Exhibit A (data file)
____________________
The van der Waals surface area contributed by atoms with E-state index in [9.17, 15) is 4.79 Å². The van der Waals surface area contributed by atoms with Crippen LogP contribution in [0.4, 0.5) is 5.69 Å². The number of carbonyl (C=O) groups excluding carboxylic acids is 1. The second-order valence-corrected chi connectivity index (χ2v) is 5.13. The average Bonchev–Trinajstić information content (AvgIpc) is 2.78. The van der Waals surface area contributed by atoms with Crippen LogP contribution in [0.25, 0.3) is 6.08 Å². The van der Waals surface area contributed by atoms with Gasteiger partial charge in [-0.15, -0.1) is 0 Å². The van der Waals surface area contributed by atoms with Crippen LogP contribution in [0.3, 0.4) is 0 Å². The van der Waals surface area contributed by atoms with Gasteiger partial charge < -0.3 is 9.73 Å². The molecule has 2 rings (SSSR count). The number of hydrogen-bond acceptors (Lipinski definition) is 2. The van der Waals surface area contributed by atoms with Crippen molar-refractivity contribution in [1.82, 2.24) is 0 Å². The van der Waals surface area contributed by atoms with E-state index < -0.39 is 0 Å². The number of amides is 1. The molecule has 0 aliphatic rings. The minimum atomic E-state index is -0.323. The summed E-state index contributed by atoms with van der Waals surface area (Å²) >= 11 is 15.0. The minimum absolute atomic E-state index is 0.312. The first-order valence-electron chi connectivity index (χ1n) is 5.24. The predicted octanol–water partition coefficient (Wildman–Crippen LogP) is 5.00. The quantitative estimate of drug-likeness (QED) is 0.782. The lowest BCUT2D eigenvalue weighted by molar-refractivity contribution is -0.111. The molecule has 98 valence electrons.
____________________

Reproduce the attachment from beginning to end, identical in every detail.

The van der Waals surface area contributed by atoms with E-state index in [9.17, 15) is 4.79 Å². The van der Waals surface area contributed by atoms with Crippen LogP contribution in [0.4, 0.5) is 5.69 Å². The number of carbonyl (C=O) groups excluding carboxylic acids is 1. The second-order valence-corrected chi connectivity index (χ2v) is 5.13. The average Bonchev–Trinajstić information content (AvgIpc) is 2.78. The van der Waals surface area contributed by atoms with Crippen LogP contribution in [0.25, 0.3) is 6.08 Å². The van der Waals surface area contributed by atoms with Gasteiger partial charge in [-0.15, -0.1) is 0 Å². The van der Waals surface area contributed by atoms with Crippen LogP contribution in [0.3, 0.4) is 0 Å². The van der Waals surface area contributed by atoms with Gasteiger partial charge < -0.3 is 9.73 Å². The molecule has 2 rings (SSSR count). The number of hydrogen-bond acceptors (Lipinski definition) is 2. The van der Waals surface area contributed by atoms with Crippen molar-refractivity contribution in [1.82, 2.24) is 0 Å². The van der Waals surface area contributed by atoms with E-state index < -0.39 is 0 Å². The number of amides is 1. The molecule has 0 aliphatic rings. The minimum atomic E-state index is -0.323. The summed E-state index contributed by atoms with van der Waals surface area (Å²) >= 11 is 15.0. The minimum absolute atomic E-state index is 0.312. The first-order valence-electron chi connectivity index (χ1n) is 5.24. The predicted octanol–water partition coefficient (Wildman–Crippen LogP) is 5.00. The quantitative estimate of drug-likeness (QED) is 0.782. The lowest BCUT2D eigenvalue weighted by molar-refractivity contribution is -0.111. The molecule has 98 valence electrons.